Mark McGwire is among the great home run hitters in history, better than Ralph Kiner, though not in the class of Ruth and Aaron. The big guy is Cooperstown-bound, first ballot, and deserves to be, for his dingers. But that's all there is. In the batter's box he's one-dimensional. The harsh truth is that McGwire represents all that's wrong with modern baseball and modern life. He's another specialist. His oversized body—he's 6'5", 250 pounds, strong as a Clydesdale—was enlarged by supplements I can neither spell nor pronounce. His physique would make him fearsome in a WWF ring, but it doesn't lend itself to baseball, except in his designated specialty. Since being called up in 1986, McGwire has had only five seasons with 500 or more at bats. He's 37, battling injuries again, hitting .196, and he'll do well to step in 300 times this season.
There are only two positions for the man called Sack: designated hitter, not offered in his league, and first base. He moves to his left slowly and to his right slower still. His arm is erratic. Can you close your eyes and picture him turning a graceful 3-6-3 double play? Not easily.
So he's paid to hit home runs, which he has done nearly once in every 10 at bats. That's an amazing pace. What does he do the other times? He strikes out every fourth at bat. For such a powerful man, he hits agonizingly few doubles, only 252 in his career. His number for triples is so small it's almost quaint: six.
McGwire has been unproductive in the postseason, despite lots of chances. He has five home runs for 118 at bats in the playoffs. On each of those 118 important occasions tens of thousands of people in various stadiums, and millions more watching on TV, were wondering only one thing: Will he go yard? It's a crass question that devalues all that is good and subtle about baseball, but with McGwire, it is the only question.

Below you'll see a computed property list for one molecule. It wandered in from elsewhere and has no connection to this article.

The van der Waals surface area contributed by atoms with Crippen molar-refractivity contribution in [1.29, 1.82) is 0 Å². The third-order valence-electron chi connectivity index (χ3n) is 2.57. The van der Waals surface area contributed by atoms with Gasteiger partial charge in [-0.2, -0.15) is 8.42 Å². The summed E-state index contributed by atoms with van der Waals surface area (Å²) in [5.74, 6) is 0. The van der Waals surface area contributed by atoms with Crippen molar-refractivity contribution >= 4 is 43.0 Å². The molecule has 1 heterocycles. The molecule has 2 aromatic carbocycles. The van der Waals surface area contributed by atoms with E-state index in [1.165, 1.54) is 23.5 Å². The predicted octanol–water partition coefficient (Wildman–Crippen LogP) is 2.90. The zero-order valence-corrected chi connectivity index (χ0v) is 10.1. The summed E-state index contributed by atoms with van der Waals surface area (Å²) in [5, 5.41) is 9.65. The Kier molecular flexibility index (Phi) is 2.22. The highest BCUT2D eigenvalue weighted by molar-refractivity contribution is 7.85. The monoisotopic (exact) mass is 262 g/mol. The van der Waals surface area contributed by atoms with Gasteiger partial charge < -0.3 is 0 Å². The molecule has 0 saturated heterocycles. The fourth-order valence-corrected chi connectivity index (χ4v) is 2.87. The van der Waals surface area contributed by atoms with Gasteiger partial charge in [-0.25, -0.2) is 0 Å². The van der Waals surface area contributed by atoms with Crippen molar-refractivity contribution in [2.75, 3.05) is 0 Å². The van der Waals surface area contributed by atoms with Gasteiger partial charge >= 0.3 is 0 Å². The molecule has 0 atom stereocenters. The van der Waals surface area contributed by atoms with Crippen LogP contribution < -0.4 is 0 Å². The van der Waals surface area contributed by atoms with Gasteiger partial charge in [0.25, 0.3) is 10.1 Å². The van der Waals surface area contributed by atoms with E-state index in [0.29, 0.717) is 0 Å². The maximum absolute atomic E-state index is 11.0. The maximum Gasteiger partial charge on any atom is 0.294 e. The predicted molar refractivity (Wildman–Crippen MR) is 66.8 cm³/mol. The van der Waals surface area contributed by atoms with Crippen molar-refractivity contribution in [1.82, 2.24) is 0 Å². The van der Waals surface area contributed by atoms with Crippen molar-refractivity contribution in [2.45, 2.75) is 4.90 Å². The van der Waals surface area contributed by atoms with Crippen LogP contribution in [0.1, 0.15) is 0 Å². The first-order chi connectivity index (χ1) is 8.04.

It's hard to argue that a Hall of Famer is underrated, but Stan Musial is. Two men are responsible for that: Joe DiMaggio and Ted Williams. DiMaggio and Williams are the ultimate baseball icons, courtesy of press-box seamheads and a bunch of PBS specials. If life were fair, though, mid-century baseball would be associated with a triumvirate of every-day players: Joltin' Joe, Teddy Ballgame and Stan the Man. Yes, Williams had a .344 batting average over his 19-year career, but he played in only one World Series. Musial, batting .331 over 22 years, played his overachieving teams into four Fall Classics. Yes, DiMaggio is on the shortlist of alltime outfielders, but Musial had the better career fielding percentage in the outfield, .984 versus .978. In the 1942 World Series, St. Louis, fronted by a bunch of kids—Musial among them—beat DiMaggio's exalted Yankees, four games to one. In '46 the Cards defeated a celebrated Boston club, with Williams back from the war, in seven.
From a cramped batting stance that looked as if it were made to slap singles, Musial smacked 475 homers but also led the National League in hitting seven times. His ability to run the bases shows up not in his steals but in his triples, 177, a category he led the National League in five times. He could bunt, to move a runner or to reach base, he could hit to all fields, he could foul off pitches at will and struck out about once in every 16 at bats. His career comprises a staggering 10,972 at bats, 433 of which came in his penultimate season, 1962, when he batted .330 at age 41. Preacher Roe, the outstanding Brooklyn lefthander, summarized Stan the Man's greatness in defining his own strategy for getting Musial out: "I throw him four wide ones, then I try to pick him off first base."